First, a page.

Diagnostic value of apparent diffusion coefficients to differentiate benign from malignant vertebral bone marrow lesions

Eur J Radiol. 2009 Mar;69(3):560-6. doi: 10.1016/j.ejrad.2007.11.037. Epub 2008 Feb 13.


Aim: The aim of this study is to evaluate the value of the apparent diffusion coefficient (ADC) obtained in diffusion-weighted (DW) MR sequences for the differentiation between malignant and benign bone marrow lesions.

Method: Forty-five patients with altered signal intensity vertebral bodies on conventional MR sequences were included. The cause of altered signal intensity was benign osteoporotic collapse in 16, acute neoplastic infiltration in 15, and infectious processes in 14; based on plain-film, CT, bone scintigraphy, conventional MR studies, biopsy or follow-up. All patients underwent isotropic DW MR images (multi-shot EPI, b values of 0 and 500 s/mm(2)). Signal intensity at DW MR images was evaluated and ADC values were calculated and compared between malignancy, benign edema and infectious spondylitis.

Results: Acute malignant fractures were hyperintense compared to normal vertebral bodies on the diffusion-weighted sequence, except in one patient with sclerotic metastases. Mean ADC value from benign edema (1.9+/-0.39 x 10(-3) mm(2)/s) was significantly (p<0.0001) higher than untreated metastasic lesions (0.9+/-1.3 x 10(-3)mm (2)/s). Mean ADC value of infectious spondilytis (0.96+/-0.49 x 10(-3) mm(2)/s) was not statistically (p>0.05) different from untreated metastasic lesions. ADC value was low (0.75 x 10(-3) mm(2)/s) in one case of subacute benign fracture.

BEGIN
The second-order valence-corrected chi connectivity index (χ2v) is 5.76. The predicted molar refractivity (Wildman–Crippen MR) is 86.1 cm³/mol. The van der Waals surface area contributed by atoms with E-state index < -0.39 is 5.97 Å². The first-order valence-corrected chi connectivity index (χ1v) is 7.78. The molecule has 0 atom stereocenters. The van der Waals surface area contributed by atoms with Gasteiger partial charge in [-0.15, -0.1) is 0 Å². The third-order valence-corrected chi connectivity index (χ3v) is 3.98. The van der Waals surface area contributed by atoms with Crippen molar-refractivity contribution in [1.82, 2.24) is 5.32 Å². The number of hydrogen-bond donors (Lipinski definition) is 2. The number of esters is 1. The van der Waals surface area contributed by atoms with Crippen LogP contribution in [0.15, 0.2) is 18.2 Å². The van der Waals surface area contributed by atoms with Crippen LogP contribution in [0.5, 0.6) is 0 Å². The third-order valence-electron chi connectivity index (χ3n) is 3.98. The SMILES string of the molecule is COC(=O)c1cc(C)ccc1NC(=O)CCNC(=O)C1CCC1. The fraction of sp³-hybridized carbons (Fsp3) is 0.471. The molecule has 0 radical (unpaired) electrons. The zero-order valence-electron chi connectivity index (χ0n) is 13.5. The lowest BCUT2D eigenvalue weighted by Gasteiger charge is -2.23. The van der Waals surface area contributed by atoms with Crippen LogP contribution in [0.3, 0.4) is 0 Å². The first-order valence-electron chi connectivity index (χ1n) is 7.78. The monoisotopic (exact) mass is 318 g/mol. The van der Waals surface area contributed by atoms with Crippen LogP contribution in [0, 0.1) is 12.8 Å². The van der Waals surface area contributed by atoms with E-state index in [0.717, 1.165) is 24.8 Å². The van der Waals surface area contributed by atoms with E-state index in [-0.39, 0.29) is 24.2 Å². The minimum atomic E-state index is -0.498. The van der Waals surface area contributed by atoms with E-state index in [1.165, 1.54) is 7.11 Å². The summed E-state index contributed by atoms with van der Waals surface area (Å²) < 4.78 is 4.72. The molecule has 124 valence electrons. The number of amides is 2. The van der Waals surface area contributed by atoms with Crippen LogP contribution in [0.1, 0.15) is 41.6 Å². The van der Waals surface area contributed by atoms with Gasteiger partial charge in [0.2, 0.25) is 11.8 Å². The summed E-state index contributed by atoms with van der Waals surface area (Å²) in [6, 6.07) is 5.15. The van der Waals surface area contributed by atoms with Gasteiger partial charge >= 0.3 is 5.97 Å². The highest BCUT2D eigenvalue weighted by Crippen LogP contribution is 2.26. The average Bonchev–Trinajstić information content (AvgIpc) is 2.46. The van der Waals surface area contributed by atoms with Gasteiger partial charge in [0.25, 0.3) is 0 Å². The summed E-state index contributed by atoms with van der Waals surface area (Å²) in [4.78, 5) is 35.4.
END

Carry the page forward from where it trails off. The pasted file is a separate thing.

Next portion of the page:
Conclusions: ADC values are a useful complementary tool to characterize bone marrow lesions, in order to distinguish acute benign fractures from malignant or infectious bone lesions. However, ADC values are not valuable in order to differentiate malignancy from infection.

MeSH terms

  • Adult
  • Aged
  • Aged, 80 and over
  • Bone Marrow Neoplasms / diagnosis*
  • Diagnosis, Differential
  • Diffusion Magnetic Resonance Imaging / methods*
  • Female
  • Humans
  • Male
  • Middle Aged
  • Reproducibility of Results
  • Sensitivity and Specificity
  • Spinal Fractures / diagnosis*
  • Spinal Neoplasms / diagnosis*